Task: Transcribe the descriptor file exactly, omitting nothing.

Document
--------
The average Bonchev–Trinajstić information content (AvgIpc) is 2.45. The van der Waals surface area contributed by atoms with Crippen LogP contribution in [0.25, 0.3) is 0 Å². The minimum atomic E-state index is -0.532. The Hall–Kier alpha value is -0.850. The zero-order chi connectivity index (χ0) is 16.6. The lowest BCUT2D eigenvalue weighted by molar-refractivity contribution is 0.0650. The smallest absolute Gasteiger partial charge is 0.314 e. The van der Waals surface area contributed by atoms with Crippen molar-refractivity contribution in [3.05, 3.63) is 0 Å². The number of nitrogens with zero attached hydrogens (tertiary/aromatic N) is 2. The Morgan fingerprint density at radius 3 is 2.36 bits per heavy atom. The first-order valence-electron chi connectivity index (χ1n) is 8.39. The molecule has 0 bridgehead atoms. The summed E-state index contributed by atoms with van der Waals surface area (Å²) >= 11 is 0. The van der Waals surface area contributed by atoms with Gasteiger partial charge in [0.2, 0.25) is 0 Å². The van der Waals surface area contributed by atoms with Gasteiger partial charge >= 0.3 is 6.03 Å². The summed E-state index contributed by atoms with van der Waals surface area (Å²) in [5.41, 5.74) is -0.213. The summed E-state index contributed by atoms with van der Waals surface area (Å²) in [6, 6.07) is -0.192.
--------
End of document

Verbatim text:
The average Bonchev–Trinajstić information content (AvgIpc) is 2.45. The van der Waals surface area contributed by atoms with Crippen LogP contribution in [0.25, 0.3) is 0 Å². The minimum atomic E-state index is -0.532. The Hall–Kier alpha value is -0.850. The zero-order chi connectivity index (χ0) is 16.6. The lowest BCUT2D eigenvalue weighted by molar-refractivity contribution is 0.0650. The smallest absolute Gasteiger partial charge is 0.314 e. The van der Waals surface area contributed by atoms with Crippen molar-refractivity contribution in [3.05, 3.63) is 0 Å². The number of nitrogens with zero attached hydrogens (tertiary/aromatic N) is 2. The Morgan fingerprint density at radius 3 is 2.36 bits per heavy atom. The first-order valence-electron chi connectivity index (χ1n) is 8.39. The molecule has 0 bridgehead atoms. The summed E-state index contributed by atoms with van der Waals surface area (Å²) >= 11 is 0. The van der Waals surface area contributed by atoms with Gasteiger partial charge in [0.2, 0.25) is 0 Å². The van der Waals surface area contributed by atoms with Gasteiger partial charge >= 0.3 is 6.03 Å². The summed E-state index contributed by atoms with van der Waals surface area (Å²) in [5.41, 5.74) is -0.213. The summed E-state index contributed by atoms with van der Waals surface area (Å²) in [6, 6.07) is -0.192.